Day 121 has 73 protein-coding genes (browser view), including the gene for the beta 2 adrenergic receptor (ADRB2).
ADRB2 is one of the five types of adrenergic receptors. Adrenergic receptors are the source of the “adrenaline rush” fight-or-flight reaction. Beta receptors are the target of beta blocker heart medicines.
Click here to see all 8644679 letters of Day 121 with ADRB2 underlined.
Day 122 has 39 protein-coding genes (browser view). Between two of these genes (PTTG1 and ATP10B) lies the second most written about microRNA gene, miR-146a.
miR-146a seems to be involved in immune responses; it is switched on by some aspects of inflammation, and in turn it turns off some aspects, forming a negative regulatory loop.
Click here to see all 8644679 letters of Day 122, with MIR146A underlined.
Day 123 has 28 protein-coding genes (browser view), including the gene for numatrin aka nucleophosmin, NPM1.
Numatrin was discovered in 1988, and is a protein that sticks to the “skeleton” of the cell’s nucleus (the nuclear matrix). It “turns on” right before the entire cell’s skeleton splits in two during cell division. Accordingly, it is mutated in many cancers.
Click here to see all 8644679 letters of Day 123, with NPM1 underlined.
Day 124 has 102 protein-coding genes (browser view) including sequestosome 1 (SQSTM1).
Sequestosome 1 was so named because it can sequester proteins that have been tagged for destruction, pulling them into autophagosomes, where they are then sent to be digested. SQSTM1 mutations have been implicated in many diseases including Paget’s disease of bone.
Click here to see all 8644679 letters of Day 124, with the Paget’s disease mutation P392L flashing.
Day 125 has 48 protein-coding genes (browser view) including DSP (desmoplakin).
Desmoplakin is part of the desmosome, a special cell-cell junction in the heart. Mutations in the DSP gene cause congenital heart disease.
DSP found in fish, meaning it is at least 420 million years old.
Click here to see all 8540298 letters of Day 125 with DSP underlined.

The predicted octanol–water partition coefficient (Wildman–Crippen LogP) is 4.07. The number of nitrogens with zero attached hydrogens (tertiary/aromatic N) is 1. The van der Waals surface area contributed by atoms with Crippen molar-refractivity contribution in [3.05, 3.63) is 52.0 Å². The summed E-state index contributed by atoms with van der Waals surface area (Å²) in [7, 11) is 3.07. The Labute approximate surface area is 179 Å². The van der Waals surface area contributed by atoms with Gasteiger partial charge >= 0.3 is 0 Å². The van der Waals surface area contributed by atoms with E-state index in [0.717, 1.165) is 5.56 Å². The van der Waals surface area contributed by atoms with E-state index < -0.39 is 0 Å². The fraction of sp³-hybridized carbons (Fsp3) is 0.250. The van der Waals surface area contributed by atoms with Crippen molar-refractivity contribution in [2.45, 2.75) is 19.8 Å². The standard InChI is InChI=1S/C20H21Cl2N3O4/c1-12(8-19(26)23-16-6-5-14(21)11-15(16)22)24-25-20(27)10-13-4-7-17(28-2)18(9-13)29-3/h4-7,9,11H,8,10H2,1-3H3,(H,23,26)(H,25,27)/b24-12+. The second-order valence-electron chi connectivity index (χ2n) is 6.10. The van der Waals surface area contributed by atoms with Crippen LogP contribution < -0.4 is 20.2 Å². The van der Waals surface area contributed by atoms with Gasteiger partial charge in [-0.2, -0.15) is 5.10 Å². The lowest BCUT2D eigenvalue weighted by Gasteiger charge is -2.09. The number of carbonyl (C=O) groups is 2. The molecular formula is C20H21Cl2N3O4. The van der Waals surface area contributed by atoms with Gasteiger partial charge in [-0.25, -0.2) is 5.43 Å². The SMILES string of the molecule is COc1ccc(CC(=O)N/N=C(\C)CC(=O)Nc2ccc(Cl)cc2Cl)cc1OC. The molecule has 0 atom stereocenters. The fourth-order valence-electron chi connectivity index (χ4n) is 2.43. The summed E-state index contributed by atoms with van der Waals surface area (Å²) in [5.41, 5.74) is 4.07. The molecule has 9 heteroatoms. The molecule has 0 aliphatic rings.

Day 126 has 33 protein-coding genes (browser view). The focus of today’s post is a non-protein-coding gene: HULC (Highly Upregulated in Liver Cancer.)
HULC was discovered in 2007 during a search for genes whose expression was different in liver cancer cells (versus normal cells.) Like most long noncoding RNAs, the normal function of HULC is unclear. It can be detected in the blood and may be a useful biomarker for cancer.
Click here to see all 8540299 letters of Day 126, with HULC underlined.
Day 127 has 33 protein-coding genes (browser view), including KIAA0319, one of the Kazusa genes.
A mutation in this gene has been associated with a ~50% higher chance of having dyslexia. Although it’s not clear how this happens, the gene may play a role in the developing brain.
Click here to see all 8540299 letters of Day 127 with the A311T dyslexia variant flashing.
Day 128 has 277 protein-coding genes (browser view). This very crowded region contains hundreds of genes that form the human leukocyte antigen (HLA) complex.
The HLA genes encode proteins that the immune system uses to distinguish between self and foreign cells. They were discovered through studying graft rejection and the HLA region is used to determine transplant compatibility. The HLA region is extraordinarily diverse between humans as a result of balancing selection.
Click here to see all 8540299 letters of Day 128, with one of the HLA genes HLA-DRB1 underlined.
Day 129 has 99 protein-coding genes (browser view) including SAYSD1 (SAYSVFN Motif Domain Containing 1).
SAYSD1 is an example of an almost completely uncharacterized gene. Its name comes from a protein motif that it contains, the SATSv/iFN motif, but this motif offers no clue to its function. A similar-looking gene exists in organisms as distant as fish.
Click here to see all 8540299 letters of Day 129 with SAYSD1 underlined.
Day 130 has 87 protein-coding genes (browser view) including the gene VEGFA (vascular endothelial growth factor A).
VEGFA stimulates blood vessels to grow during development and wound healing, but can be problematic when tumors use it to trick the body into feeding them with new blood vessels. Drugs like Avastin have been developed to block VEGFA as a cancer treatment.
Click here to see all 8540299 letters of Day 130 with VEGFA underlined.